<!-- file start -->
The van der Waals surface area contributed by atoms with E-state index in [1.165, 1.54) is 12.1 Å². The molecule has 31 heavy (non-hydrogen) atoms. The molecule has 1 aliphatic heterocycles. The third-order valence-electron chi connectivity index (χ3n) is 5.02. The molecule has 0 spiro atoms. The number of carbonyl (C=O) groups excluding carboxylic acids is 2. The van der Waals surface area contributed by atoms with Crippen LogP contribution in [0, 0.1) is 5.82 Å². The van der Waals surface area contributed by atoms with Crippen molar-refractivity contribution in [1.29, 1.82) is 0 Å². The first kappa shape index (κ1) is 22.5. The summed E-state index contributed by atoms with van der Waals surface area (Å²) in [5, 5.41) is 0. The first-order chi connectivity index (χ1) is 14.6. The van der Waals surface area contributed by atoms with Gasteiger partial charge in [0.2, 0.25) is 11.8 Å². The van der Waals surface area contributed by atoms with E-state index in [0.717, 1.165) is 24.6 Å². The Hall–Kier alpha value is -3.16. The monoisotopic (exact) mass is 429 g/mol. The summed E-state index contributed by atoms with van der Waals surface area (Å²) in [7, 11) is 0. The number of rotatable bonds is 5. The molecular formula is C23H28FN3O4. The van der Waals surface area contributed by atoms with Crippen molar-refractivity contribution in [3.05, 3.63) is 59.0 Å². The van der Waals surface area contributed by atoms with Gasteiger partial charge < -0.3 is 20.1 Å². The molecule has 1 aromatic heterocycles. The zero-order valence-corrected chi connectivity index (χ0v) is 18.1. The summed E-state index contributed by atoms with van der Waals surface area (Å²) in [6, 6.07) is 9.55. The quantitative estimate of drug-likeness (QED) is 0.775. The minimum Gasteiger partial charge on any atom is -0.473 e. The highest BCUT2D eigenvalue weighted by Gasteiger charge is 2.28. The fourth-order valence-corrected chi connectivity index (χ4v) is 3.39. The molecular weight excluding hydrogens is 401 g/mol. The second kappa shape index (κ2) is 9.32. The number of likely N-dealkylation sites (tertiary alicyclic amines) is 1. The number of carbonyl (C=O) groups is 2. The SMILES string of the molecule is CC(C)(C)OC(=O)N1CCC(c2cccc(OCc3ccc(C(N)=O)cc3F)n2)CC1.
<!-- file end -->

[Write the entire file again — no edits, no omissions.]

The van der Waals surface area contributed by atoms with E-state index in [1.165, 1.54) is 12.1 Å². The molecule has 31 heavy (non-hydrogen) atoms. The molecule has 1 aliphatic heterocycles. The third-order valence-electron chi connectivity index (χ3n) is 5.02. The molecule has 0 spiro atoms. The number of carbonyl (C=O) groups excluding carboxylic acids is 2. The van der Waals surface area contributed by atoms with Crippen LogP contribution in [0, 0.1) is 5.82 Å². The van der Waals surface area contributed by atoms with Crippen molar-refractivity contribution in [1.29, 1.82) is 0 Å². The first kappa shape index (κ1) is 22.5. The summed E-state index contributed by atoms with van der Waals surface area (Å²) in [5, 5.41) is 0. The first-order chi connectivity index (χ1) is 14.6. The van der Waals surface area contributed by atoms with Gasteiger partial charge in [0.2, 0.25) is 11.8 Å². The van der Waals surface area contributed by atoms with E-state index in [0.717, 1.165) is 24.6 Å². The Hall–Kier alpha value is -3.16. The monoisotopic (exact) mass is 429 g/mol. The summed E-state index contributed by atoms with van der Waals surface area (Å²) in [7, 11) is 0. The number of rotatable bonds is 5. The molecular formula is C23H28FN3O4. The van der Waals surface area contributed by atoms with Crippen molar-refractivity contribution in [3.05, 3.63) is 59.0 Å². The van der Waals surface area contributed by atoms with Gasteiger partial charge < -0.3 is 20.1 Å². The molecule has 1 aromatic heterocycles. The zero-order valence-corrected chi connectivity index (χ0v) is 18.1. The summed E-state index contributed by atoms with van der Waals surface area (Å²) in [6, 6.07) is 9.55. The quantitative estimate of drug-likeness (QED) is 0.775. The minimum Gasteiger partial charge on any atom is -0.473 e. The highest BCUT2D eigenvalue weighted by Gasteiger charge is 2.28. The fourth-order valence-corrected chi connectivity index (χ4v) is 3.39. The molecular weight excluding hydrogens is 401 g/mol. The second kappa shape index (κ2) is 9.32. The number of likely N-dealkylation sites (tertiary alicyclic amines) is 1. The number of carbonyl (C=O) groups is 2. The SMILES string of the molecule is CC(C)(C)OC(=O)N1CCC(c2cccc(OCc3ccc(C(N)=O)cc3F)n2)CC1.